Jook House By Templeton, Melissa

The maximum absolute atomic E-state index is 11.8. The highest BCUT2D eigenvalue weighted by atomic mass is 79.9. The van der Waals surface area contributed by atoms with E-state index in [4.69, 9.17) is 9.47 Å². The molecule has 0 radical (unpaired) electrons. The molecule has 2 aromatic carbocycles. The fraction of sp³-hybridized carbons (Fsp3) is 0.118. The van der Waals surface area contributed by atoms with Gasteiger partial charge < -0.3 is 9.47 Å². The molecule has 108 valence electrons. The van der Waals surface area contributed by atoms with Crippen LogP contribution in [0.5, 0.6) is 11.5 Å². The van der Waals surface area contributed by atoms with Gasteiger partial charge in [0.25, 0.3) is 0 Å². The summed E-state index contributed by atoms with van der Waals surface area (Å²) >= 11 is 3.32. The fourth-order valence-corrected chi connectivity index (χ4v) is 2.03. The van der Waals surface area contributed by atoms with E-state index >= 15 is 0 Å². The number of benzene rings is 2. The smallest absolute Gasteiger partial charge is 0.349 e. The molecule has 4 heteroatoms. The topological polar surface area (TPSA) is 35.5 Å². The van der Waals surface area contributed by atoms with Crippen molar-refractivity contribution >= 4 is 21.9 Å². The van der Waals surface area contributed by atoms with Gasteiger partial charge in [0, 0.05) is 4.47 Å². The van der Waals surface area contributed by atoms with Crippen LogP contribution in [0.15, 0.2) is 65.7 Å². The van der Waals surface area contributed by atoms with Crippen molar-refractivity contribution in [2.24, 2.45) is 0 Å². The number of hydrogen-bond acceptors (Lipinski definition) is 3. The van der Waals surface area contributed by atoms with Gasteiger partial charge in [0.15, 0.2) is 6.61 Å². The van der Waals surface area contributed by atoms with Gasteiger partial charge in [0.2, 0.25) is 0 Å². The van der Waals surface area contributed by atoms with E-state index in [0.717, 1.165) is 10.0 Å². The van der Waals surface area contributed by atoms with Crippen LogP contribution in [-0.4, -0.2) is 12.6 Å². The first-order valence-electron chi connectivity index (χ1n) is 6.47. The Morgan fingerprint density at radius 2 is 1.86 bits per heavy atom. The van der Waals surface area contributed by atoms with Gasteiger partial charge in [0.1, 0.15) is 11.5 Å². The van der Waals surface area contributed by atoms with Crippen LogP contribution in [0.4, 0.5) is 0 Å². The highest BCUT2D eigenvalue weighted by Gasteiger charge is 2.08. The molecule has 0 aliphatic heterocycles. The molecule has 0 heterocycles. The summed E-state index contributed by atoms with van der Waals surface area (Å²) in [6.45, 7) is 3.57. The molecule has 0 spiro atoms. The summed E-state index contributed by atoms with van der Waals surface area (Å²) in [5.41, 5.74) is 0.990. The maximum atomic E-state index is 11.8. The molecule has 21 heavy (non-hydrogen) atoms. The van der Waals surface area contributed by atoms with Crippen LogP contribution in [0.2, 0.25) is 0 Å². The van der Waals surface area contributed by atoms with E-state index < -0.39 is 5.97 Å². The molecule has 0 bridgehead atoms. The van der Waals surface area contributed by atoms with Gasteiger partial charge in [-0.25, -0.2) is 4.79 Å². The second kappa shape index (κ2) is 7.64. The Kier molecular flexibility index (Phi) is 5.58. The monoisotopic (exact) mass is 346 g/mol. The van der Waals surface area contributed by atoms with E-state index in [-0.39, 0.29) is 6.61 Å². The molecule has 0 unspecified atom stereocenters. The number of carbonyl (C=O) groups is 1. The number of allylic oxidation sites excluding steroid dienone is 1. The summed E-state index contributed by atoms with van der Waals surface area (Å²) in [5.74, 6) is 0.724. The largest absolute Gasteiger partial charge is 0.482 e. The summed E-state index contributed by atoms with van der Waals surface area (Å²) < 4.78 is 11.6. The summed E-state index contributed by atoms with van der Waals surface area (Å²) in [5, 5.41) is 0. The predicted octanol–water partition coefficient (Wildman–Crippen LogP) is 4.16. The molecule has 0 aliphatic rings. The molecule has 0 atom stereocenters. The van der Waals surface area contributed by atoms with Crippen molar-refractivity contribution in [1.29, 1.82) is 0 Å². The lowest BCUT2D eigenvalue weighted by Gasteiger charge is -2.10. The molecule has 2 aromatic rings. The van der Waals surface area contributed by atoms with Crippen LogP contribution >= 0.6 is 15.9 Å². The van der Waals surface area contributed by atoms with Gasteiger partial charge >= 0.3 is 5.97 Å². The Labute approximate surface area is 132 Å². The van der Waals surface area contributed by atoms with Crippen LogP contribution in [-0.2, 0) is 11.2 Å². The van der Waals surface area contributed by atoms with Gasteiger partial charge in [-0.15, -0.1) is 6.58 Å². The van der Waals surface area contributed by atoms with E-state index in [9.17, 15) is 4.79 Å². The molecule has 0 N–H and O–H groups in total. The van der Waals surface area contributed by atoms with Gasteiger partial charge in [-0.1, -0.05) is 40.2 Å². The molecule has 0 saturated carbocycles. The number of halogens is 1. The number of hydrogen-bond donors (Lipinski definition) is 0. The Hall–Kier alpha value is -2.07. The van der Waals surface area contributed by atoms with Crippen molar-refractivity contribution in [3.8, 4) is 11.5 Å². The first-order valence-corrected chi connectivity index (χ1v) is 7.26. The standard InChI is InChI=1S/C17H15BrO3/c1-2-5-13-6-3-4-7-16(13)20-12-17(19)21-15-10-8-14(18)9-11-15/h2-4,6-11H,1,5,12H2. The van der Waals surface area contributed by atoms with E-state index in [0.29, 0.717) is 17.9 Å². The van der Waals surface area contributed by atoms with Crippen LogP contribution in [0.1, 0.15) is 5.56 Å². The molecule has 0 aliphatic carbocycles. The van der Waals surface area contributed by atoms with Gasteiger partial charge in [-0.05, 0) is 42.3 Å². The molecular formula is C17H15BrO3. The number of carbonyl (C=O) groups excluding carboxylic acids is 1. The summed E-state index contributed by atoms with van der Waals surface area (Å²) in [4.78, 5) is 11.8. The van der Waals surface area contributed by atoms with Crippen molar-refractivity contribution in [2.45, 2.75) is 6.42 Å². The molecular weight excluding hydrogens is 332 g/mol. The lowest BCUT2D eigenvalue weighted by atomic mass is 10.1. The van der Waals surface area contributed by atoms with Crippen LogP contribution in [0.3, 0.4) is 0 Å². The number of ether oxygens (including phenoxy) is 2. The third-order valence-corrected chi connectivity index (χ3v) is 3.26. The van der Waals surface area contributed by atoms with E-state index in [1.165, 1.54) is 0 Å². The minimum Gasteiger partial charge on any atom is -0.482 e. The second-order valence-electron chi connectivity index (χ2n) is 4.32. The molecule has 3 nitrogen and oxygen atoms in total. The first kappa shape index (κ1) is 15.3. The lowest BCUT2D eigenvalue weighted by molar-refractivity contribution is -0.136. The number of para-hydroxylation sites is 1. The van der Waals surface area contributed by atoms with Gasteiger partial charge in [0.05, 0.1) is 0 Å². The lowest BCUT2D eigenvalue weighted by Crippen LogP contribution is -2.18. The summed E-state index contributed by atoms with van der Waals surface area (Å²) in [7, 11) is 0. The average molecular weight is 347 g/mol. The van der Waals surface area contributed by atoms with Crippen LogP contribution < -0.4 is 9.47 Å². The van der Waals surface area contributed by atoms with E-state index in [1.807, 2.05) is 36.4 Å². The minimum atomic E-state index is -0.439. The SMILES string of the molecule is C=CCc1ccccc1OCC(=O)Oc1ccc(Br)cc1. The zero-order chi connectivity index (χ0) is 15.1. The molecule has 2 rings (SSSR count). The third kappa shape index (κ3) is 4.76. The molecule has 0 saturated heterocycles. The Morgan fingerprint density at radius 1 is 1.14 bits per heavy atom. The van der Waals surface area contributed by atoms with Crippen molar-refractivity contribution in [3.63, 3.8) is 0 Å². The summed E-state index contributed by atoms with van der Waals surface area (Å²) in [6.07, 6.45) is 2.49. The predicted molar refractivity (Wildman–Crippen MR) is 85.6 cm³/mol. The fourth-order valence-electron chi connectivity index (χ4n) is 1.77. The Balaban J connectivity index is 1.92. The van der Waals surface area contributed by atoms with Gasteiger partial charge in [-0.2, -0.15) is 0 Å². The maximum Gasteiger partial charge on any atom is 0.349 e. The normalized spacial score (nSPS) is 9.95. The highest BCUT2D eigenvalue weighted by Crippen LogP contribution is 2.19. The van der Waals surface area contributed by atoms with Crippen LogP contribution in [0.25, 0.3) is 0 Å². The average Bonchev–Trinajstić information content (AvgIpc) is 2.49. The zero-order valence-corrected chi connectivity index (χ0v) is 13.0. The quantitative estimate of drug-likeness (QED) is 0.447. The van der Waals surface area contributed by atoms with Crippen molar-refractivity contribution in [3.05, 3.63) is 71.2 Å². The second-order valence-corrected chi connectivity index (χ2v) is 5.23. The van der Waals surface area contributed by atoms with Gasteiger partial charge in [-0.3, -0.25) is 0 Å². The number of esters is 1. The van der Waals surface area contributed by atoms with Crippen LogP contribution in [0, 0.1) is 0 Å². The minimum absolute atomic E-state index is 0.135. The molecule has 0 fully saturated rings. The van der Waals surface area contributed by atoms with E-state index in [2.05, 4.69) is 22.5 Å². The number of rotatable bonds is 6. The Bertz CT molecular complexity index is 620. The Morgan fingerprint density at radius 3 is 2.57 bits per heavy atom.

The jook house (also juke joint), an African American institution found mainly in semiurban areas in the Southern United States, is an important cultural phenomenon that emerged in the decades after emancipation (1862). While the conditions of slavery in the South made it difficult and often illegal for black men and women to gather without white intervention, during the period of reconstruction, jook houses became a place for newly freed men and women (usually from the lower and working classes) to drink, gamble, listen to music, and dance. While the precise etymology of “jook” is unclear, some scholars suggest the term comes from the Bambara word “dzugu,” which means “wicked” or from the Bamana-Kam word “dugu”, which means “bad.” The jook house as “bad” or “wicked” articulates its covert and subversive qualities, as well as its ability to transgress white codes of conduct and social life. These jook houses gave birth to the musical style of the blues, saw an increased blending of regional African American dance practices, and nurtured an emerging modern black identity.